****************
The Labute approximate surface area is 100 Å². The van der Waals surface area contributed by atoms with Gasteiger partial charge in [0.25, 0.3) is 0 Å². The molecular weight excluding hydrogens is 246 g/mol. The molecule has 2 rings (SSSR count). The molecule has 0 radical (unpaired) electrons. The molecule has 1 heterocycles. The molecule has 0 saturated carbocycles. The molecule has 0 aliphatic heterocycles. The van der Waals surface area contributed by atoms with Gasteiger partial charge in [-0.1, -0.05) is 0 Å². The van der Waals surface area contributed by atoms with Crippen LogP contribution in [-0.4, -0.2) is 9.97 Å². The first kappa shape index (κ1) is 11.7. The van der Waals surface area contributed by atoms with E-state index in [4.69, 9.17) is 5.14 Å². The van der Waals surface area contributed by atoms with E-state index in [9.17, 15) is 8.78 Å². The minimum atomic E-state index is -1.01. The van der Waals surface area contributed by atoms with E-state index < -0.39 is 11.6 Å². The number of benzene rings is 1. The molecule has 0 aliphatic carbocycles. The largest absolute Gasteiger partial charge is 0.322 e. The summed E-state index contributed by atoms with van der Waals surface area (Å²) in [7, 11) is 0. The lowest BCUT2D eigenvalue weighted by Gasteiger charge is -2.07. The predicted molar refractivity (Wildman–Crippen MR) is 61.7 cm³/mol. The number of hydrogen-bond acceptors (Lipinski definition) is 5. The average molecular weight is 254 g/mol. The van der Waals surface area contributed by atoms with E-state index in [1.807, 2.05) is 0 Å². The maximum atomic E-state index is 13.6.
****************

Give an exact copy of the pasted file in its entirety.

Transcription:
The Labute approximate surface area is 100 Å². The van der Waals surface area contributed by atoms with Gasteiger partial charge in [0.25, 0.3) is 0 Å². The molecular weight excluding hydrogens is 246 g/mol. The molecule has 2 rings (SSSR count). The molecule has 0 radical (unpaired) electrons. The molecule has 1 heterocycles. The molecule has 0 saturated carbocycles. The molecule has 0 aliphatic heterocycles. The van der Waals surface area contributed by atoms with Gasteiger partial charge in [-0.1, -0.05) is 0 Å². The van der Waals surface area contributed by atoms with Crippen LogP contribution in [-0.4, -0.2) is 9.97 Å². The first kappa shape index (κ1) is 11.7. The van der Waals surface area contributed by atoms with E-state index in [4.69, 9.17) is 5.14 Å². The van der Waals surface area contributed by atoms with E-state index in [9.17, 15) is 8.78 Å². The minimum atomic E-state index is -1.01. The van der Waals surface area contributed by atoms with E-state index < -0.39 is 11.6 Å². The number of benzene rings is 1. The molecule has 0 aliphatic carbocycles. The largest absolute Gasteiger partial charge is 0.322 e. The summed E-state index contributed by atoms with van der Waals surface area (Å²) in [7, 11) is 0. The lowest BCUT2D eigenvalue weighted by Gasteiger charge is -2.07. The predicted molar refractivity (Wildman–Crippen MR) is 61.7 cm³/mol. The number of hydrogen-bond acceptors (Lipinski definition) is 5. The average molecular weight is 254 g/mol. The van der Waals surface area contributed by atoms with E-state index in [1.807, 2.05) is 0 Å². The maximum atomic E-state index is 13.6.